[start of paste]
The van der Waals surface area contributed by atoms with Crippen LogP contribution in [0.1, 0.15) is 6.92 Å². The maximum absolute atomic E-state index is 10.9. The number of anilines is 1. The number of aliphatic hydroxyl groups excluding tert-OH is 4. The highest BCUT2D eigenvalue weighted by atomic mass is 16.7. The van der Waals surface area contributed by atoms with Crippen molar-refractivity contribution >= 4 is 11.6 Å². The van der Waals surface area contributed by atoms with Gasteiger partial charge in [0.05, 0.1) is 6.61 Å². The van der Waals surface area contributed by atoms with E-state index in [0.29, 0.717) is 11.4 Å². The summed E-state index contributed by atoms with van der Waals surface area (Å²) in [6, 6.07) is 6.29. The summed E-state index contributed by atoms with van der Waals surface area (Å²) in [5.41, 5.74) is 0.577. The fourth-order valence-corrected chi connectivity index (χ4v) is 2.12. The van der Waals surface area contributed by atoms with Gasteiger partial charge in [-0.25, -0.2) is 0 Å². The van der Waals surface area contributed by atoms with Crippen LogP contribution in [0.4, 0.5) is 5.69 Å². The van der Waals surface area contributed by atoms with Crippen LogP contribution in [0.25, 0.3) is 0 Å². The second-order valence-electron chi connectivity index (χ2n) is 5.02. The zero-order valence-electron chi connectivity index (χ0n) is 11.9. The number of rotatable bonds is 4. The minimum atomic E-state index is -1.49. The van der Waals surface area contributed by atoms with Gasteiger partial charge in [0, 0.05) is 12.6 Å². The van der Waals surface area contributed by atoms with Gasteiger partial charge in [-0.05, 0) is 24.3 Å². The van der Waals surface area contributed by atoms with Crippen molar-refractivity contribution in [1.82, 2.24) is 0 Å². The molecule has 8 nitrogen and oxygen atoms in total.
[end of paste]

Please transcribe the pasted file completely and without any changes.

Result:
The van der Waals surface area contributed by atoms with Crippen LogP contribution in [0.1, 0.15) is 6.92 Å². The maximum absolute atomic E-state index is 10.9. The number of anilines is 1. The number of aliphatic hydroxyl groups excluding tert-OH is 4. The highest BCUT2D eigenvalue weighted by atomic mass is 16.7. The van der Waals surface area contributed by atoms with Crippen molar-refractivity contribution >= 4 is 11.6 Å². The van der Waals surface area contributed by atoms with Gasteiger partial charge in [0.05, 0.1) is 6.61 Å². The van der Waals surface area contributed by atoms with E-state index in [0.29, 0.717) is 11.4 Å². The summed E-state index contributed by atoms with van der Waals surface area (Å²) in [6, 6.07) is 6.29. The summed E-state index contributed by atoms with van der Waals surface area (Å²) in [5.41, 5.74) is 0.577. The fourth-order valence-corrected chi connectivity index (χ4v) is 2.12. The van der Waals surface area contributed by atoms with Gasteiger partial charge in [-0.25, -0.2) is 0 Å². The van der Waals surface area contributed by atoms with Crippen LogP contribution in [0.4, 0.5) is 5.69 Å². The van der Waals surface area contributed by atoms with Crippen LogP contribution in [0.25, 0.3) is 0 Å². The second-order valence-electron chi connectivity index (χ2n) is 5.02. The zero-order valence-electron chi connectivity index (χ0n) is 11.9. The number of rotatable bonds is 4. The minimum atomic E-state index is -1.49. The van der Waals surface area contributed by atoms with Gasteiger partial charge in [0, 0.05) is 12.6 Å². The van der Waals surface area contributed by atoms with Gasteiger partial charge in [-0.05, 0) is 24.3 Å². The van der Waals surface area contributed by atoms with Crippen molar-refractivity contribution in [1.82, 2.24) is 0 Å². The molecule has 8 nitrogen and oxygen atoms in total.